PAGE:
Earth’s interior is a far from quiet place. Deep below our surface activities, the planet rumbles with activity, from plate tectonics to convection currents that circulate through the hot magmatic fluids far underneath the crust.
Understanding the origin of the magnetic field, why it constantly fluctuates, how it interacts with the solar wind, and, indeed, why it is currently weakening- all these questions are topics of interest for scientists. Most of the magnetic field is generated by an ocean of superheated, swirling liquid iron that makes up Earth’s outer core. The Earth’s outer core acts like a spinning conductor in a bicycle dynamo. It generates electrical currents and a continuously changing electromagnetic field.
ESA’s Swarm mission, which comprises three identical satellites, measures these magnetic signals from Earth’s core. It also measures other signals from the crust, oceans, ionosphere, and magnetosphere.
Using data from the Swarm mission,
scientists have unearthed a hidden secret. They have detected a new type of magnetic wave that sweeps across the ‘surface’ of Earth’s outer core. What’s more interesting is- this wave oscillates every seven years and propagates westward at up to 1500 kilometers a year.
These waves align in columns along the axis of rotation due to the Earth’s rotation. The motion and magnetic field changes caused by these waves are most pronounced in the core’s equatorial region.
could offer insight into how Earth’s magnetic field is generated, and provide clues of our planet’s thermal history and evolution – that is, the gradual cooling of the planetary interior.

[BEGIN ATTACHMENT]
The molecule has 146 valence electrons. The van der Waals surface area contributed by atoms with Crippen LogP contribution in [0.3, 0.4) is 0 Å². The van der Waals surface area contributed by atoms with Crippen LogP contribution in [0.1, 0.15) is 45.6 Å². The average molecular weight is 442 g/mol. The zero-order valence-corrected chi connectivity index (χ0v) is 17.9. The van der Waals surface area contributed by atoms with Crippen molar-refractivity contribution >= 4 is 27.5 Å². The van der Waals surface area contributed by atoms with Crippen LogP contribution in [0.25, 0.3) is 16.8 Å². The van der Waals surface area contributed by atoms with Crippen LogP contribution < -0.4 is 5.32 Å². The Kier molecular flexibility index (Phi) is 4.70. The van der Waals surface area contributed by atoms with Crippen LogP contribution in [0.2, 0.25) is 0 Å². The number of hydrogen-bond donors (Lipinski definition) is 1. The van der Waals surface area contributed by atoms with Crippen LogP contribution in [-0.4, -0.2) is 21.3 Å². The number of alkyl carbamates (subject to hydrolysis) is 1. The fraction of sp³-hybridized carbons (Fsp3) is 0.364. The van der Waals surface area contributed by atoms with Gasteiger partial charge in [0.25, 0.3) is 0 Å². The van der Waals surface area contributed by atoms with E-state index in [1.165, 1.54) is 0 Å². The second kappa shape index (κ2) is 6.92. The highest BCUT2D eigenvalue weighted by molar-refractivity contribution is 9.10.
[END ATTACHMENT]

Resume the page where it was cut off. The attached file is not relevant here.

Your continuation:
While the research shows magneto-Coriolis waves within seven years, whether such waves exist at different intervals remains unanswered.
Nicolas Gillet, from the University Université Grenoble Alpes and lead author of the paper, said, “Geophysicists have long theorized over the existence of such waves, but they were thought to take place over much longer time scales than our research has shown.”
“Measurements of the magnetic field
from instruments based on the surface of Earth suggested that there was some wave action, but we needed the global coverage offered by measurements from space to reveal what is going on.”
“We combined satellite measurements from Swarm and the earlier German Champ mission and Danish Ørsted mission with a computer model of the geodynamo to explain what the ground-based data had thrown up – which led to our discovery.”
“Magnetic waves are likely to be triggered by disturbances deep within the Earth’s fluid core, possibly related to buoyancy plumes. Each wave is specified by its period and typical length scale, and the period depends on the characteristics of the forces at play. For magneto-Coriolis waves, the period is indicative of the intensity of the magnetic field within the core.
“Our research suggests that other such waves are likely to exist, probably with longer periods – but their discovery relies on more research.”
ESA’s Swarm mission scientist,
Ilias Daras, noted, “This current research will certainly improve the scientific model of the magnetic field within Earth’s outer core. It may also give us new insight into the electrical conductivity of the lowermost part of the mantle and also of Earth’s thermal history.”
For now, because waves carry information about the medium through which they travel, new discovery could be used to probe the interior of our planet in new ways – including the core, which is difficult to study, as well as the core-mantle boundary.
The team’s research has been published in PNAS.